I have spent a lot of time discussing therapy with mental health professionals like Jonathan Levy LCSW of Chicago, IL. My interest often lies in what makes mental health professionals tick and what aspects of their job make it all worth while. The conversation gradually drifted to what things they really like to hear from clients they have been working with in therapy. This is that list.
NOTE: This list is not posted so that people can memorize the main points and work them into their sessions to score brownie points with their therapist. This would not only be weird, but would waste your time and your therapists time on that session.
1. I disagree with you… Standing your ground and stating that you disagree with them shows your confidence, and that you are analyzing the feedback and applying it effectively. If it does not help, it is good that you speak up because therapists like Jonathan Levy LCSW want to hear what you think and that have you the skills to be self-reliant.
2. I hate that you… People tend to point out things they hate about others because it is what they hate about themselves. When this is said it effectively tilts your hand to the therapist and gives them really good things to concentrate on. If the client is able to express such strong feelings about their therapist, yet stick around to work on it. That is a very good sign that real changes can be made.
3. I found that I… This type of statement shows the therapist that you are working outside of therapy by applying some of the knowledge you have gained from your therapeutic sessions. Therapy is so much more than simply showing up for your sessions. These sessions should establish a framework and then the patient heads out into the world and attempts to apply this framework to their life.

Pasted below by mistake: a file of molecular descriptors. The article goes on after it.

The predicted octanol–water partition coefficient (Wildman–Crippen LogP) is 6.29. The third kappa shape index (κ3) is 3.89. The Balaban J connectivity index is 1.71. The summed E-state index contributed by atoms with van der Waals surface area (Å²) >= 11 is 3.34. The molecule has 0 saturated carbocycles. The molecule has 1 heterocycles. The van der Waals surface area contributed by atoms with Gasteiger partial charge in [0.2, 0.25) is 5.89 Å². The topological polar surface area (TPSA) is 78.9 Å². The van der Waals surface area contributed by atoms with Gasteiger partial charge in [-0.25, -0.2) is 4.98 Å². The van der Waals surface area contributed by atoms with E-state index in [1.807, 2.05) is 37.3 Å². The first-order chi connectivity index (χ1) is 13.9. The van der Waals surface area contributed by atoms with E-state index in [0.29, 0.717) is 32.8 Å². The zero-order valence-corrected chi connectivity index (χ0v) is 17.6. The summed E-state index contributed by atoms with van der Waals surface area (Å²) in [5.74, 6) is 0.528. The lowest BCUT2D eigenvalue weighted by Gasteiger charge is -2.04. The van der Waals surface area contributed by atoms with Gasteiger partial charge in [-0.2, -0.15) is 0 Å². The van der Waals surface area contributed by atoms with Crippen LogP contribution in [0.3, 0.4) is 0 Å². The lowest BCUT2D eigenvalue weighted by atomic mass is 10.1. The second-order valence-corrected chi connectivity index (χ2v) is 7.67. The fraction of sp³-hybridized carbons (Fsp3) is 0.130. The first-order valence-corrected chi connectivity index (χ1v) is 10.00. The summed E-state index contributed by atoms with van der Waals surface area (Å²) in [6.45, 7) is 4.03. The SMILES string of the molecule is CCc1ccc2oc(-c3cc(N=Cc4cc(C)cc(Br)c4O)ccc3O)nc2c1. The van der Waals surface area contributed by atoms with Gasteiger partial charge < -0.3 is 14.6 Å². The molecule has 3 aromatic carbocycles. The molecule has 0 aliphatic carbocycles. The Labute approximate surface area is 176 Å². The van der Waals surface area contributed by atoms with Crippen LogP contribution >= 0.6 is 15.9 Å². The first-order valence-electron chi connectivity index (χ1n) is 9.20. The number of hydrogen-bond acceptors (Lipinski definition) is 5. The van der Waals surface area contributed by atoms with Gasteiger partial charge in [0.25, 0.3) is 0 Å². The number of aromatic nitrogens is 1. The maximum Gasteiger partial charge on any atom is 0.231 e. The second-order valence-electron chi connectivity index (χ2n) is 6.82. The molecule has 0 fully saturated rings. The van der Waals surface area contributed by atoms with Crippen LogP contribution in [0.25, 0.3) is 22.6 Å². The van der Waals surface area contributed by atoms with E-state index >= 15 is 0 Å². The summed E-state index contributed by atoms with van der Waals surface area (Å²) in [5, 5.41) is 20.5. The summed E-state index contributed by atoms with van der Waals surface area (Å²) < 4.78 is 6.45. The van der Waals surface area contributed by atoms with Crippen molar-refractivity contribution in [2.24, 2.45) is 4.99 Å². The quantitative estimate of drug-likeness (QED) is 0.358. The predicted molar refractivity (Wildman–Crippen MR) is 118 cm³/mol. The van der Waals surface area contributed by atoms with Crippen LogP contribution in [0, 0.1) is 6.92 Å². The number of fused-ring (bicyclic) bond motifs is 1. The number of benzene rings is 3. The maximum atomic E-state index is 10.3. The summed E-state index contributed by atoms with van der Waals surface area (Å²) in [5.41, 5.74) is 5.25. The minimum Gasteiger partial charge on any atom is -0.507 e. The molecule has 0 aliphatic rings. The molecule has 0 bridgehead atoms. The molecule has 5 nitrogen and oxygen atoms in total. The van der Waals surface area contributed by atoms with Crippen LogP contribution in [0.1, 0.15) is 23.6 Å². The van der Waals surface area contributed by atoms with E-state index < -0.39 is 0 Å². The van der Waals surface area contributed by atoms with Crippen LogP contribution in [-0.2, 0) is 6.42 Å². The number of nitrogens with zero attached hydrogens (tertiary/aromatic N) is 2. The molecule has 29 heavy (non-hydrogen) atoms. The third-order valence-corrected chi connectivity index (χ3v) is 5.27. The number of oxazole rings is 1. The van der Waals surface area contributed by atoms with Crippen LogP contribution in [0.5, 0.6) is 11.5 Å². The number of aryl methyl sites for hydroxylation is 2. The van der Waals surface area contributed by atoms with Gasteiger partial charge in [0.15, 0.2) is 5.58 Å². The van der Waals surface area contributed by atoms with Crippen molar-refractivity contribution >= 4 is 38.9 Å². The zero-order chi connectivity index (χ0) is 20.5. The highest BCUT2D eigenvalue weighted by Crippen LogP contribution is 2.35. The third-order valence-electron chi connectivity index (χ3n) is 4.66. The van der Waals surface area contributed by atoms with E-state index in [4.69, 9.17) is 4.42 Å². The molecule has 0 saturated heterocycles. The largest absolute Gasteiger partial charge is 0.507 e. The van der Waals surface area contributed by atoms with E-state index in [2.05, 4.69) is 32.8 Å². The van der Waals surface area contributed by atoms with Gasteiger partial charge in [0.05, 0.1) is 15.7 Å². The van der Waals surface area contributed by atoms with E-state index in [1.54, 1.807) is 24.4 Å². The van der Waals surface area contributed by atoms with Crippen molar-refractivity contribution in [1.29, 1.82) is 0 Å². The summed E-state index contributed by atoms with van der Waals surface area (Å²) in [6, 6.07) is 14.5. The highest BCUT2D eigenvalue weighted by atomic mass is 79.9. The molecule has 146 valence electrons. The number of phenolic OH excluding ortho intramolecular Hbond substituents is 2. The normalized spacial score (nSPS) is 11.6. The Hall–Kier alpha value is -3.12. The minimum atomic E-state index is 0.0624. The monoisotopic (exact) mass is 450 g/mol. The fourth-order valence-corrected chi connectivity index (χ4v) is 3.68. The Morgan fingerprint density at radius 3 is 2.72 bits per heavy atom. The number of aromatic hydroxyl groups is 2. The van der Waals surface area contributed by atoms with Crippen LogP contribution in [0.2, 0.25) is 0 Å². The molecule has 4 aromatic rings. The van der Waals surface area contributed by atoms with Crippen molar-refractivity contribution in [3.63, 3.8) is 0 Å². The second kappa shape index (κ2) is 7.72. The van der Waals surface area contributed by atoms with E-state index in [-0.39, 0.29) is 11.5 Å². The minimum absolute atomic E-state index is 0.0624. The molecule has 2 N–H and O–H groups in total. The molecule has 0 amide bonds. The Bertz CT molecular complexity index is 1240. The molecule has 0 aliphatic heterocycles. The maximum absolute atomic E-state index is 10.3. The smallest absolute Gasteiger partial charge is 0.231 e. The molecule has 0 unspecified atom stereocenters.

4. This may sound crazy, but this just popped in my head… The mind will make connections to random things that seemingly have no relevance to what is immediately being discussed. However, in the therapeutic space, everything has potential relevance to professionals like Jonathan Levy LCSW. So if something pops into your head, talk about it. Your mind knows that it’s at therapy to become more self-aware and will do what it can to help you. Don’t ignore things because you feel a little uncomfortable about them — bring them up and see where it goes.
5. I think I am ready to move on… When you have spent considerable time with a therapist the person becomes an important part of your life. There are times that the transition to leaving a therapist is quite easy; perhaps you had a specific issue you wanted to address or you are moving to another state. However, sometimes the decision to move on just has to do with a feeling of readiness. You know the therapist will always be there if you need them, and right now you do not need them in the same way. It can be a scary feeling to move on, or sometimes we just get used to the routine and do not think about the option ever.
The importance of this article is that it provides insight into what genuine progress sounds like in therapy. Use these as benchmarks only, but work toward these making it into your therapy sessions organically.